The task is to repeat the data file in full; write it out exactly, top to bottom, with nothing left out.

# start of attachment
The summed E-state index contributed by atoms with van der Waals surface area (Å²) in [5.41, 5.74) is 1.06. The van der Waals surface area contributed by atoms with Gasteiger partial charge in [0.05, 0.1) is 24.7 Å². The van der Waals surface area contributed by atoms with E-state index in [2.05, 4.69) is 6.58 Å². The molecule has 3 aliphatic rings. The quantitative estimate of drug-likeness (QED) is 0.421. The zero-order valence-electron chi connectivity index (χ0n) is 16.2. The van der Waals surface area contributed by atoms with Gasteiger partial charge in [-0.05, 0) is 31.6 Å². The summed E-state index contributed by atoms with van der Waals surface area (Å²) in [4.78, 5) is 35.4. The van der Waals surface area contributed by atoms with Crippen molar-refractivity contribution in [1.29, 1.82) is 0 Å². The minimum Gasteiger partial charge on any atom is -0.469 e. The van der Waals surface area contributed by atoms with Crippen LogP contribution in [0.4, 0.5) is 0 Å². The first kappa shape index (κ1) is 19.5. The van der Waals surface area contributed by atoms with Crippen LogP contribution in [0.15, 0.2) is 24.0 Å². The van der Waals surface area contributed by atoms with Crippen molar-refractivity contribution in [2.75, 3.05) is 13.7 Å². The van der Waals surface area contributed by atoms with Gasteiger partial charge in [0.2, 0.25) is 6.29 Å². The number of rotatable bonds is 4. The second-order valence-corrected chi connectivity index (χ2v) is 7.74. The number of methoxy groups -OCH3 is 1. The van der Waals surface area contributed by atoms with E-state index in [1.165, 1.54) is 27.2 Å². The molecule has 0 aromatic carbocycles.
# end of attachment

The summed E-state index contributed by atoms with van der Waals surface area (Å²) in [5.41, 5.74) is 1.06. The van der Waals surface area contributed by atoms with Gasteiger partial charge in [0.05, 0.1) is 24.7 Å². The van der Waals surface area contributed by atoms with E-state index in [2.05, 4.69) is 6.58 Å². The molecule has 3 aliphatic rings. The quantitative estimate of drug-likeness (QED) is 0.421. The zero-order valence-electron chi connectivity index (χ0n) is 16.2. The van der Waals surface area contributed by atoms with Gasteiger partial charge in [-0.05, 0) is 31.6 Å². The summed E-state index contributed by atoms with van der Waals surface area (Å²) in [4.78, 5) is 35.4. The van der Waals surface area contributed by atoms with Crippen molar-refractivity contribution in [1.29, 1.82) is 0 Å². The minimum Gasteiger partial charge on any atom is -0.469 e. The van der Waals surface area contributed by atoms with Crippen LogP contribution in [0.4, 0.5) is 0 Å². The first kappa shape index (κ1) is 19.5. The van der Waals surface area contributed by atoms with Crippen LogP contribution in [0.15, 0.2) is 24.0 Å². The van der Waals surface area contributed by atoms with Crippen molar-refractivity contribution in [2.75, 3.05) is 13.7 Å². The van der Waals surface area contributed by atoms with Gasteiger partial charge in [0.2, 0.25) is 6.29 Å². The number of rotatable bonds is 4. The second-order valence-corrected chi connectivity index (χ2v) is 7.74. The number of methoxy groups -OCH3 is 1. The van der Waals surface area contributed by atoms with E-state index in [1.165, 1.54) is 27.2 Å². The molecule has 0 aromatic carbocycles.